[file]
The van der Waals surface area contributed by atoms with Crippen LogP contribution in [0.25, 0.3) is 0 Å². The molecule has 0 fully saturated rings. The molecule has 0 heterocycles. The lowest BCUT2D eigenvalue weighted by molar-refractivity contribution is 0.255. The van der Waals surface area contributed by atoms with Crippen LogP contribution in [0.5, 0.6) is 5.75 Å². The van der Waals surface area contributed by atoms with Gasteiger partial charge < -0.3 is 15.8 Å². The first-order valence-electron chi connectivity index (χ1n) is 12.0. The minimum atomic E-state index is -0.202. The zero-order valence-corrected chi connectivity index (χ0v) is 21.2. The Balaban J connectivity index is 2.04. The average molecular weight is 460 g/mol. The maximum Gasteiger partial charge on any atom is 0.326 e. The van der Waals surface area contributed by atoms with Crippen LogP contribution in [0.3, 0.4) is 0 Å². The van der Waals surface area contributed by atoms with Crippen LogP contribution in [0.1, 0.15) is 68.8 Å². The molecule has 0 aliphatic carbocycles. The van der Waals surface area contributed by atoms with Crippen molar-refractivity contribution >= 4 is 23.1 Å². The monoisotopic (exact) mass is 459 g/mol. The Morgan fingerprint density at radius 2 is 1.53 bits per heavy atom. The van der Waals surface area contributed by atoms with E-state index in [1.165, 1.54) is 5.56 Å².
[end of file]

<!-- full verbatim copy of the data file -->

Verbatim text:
The van der Waals surface area contributed by atoms with Crippen LogP contribution in [0.25, 0.3) is 0 Å². The molecule has 0 fully saturated rings. The molecule has 0 heterocycles. The lowest BCUT2D eigenvalue weighted by molar-refractivity contribution is 0.255. The van der Waals surface area contributed by atoms with Crippen LogP contribution in [0.5, 0.6) is 5.75 Å². The van der Waals surface area contributed by atoms with Gasteiger partial charge < -0.3 is 15.8 Å². The first-order valence-electron chi connectivity index (χ1n) is 12.0. The minimum atomic E-state index is -0.202. The zero-order valence-corrected chi connectivity index (χ0v) is 21.2. The Balaban J connectivity index is 2.04. The average molecular weight is 460 g/mol. The maximum Gasteiger partial charge on any atom is 0.326 e. The van der Waals surface area contributed by atoms with Crippen LogP contribution in [0.3, 0.4) is 0 Å². The van der Waals surface area contributed by atoms with Crippen LogP contribution in [0.1, 0.15) is 68.8 Å². The molecule has 0 aliphatic carbocycles. The van der Waals surface area contributed by atoms with Crippen molar-refractivity contribution >= 4 is 23.1 Å². The monoisotopic (exact) mass is 459 g/mol. The Morgan fingerprint density at radius 2 is 1.53 bits per heavy atom. The van der Waals surface area contributed by atoms with E-state index in [1.165, 1.54) is 5.56 Å².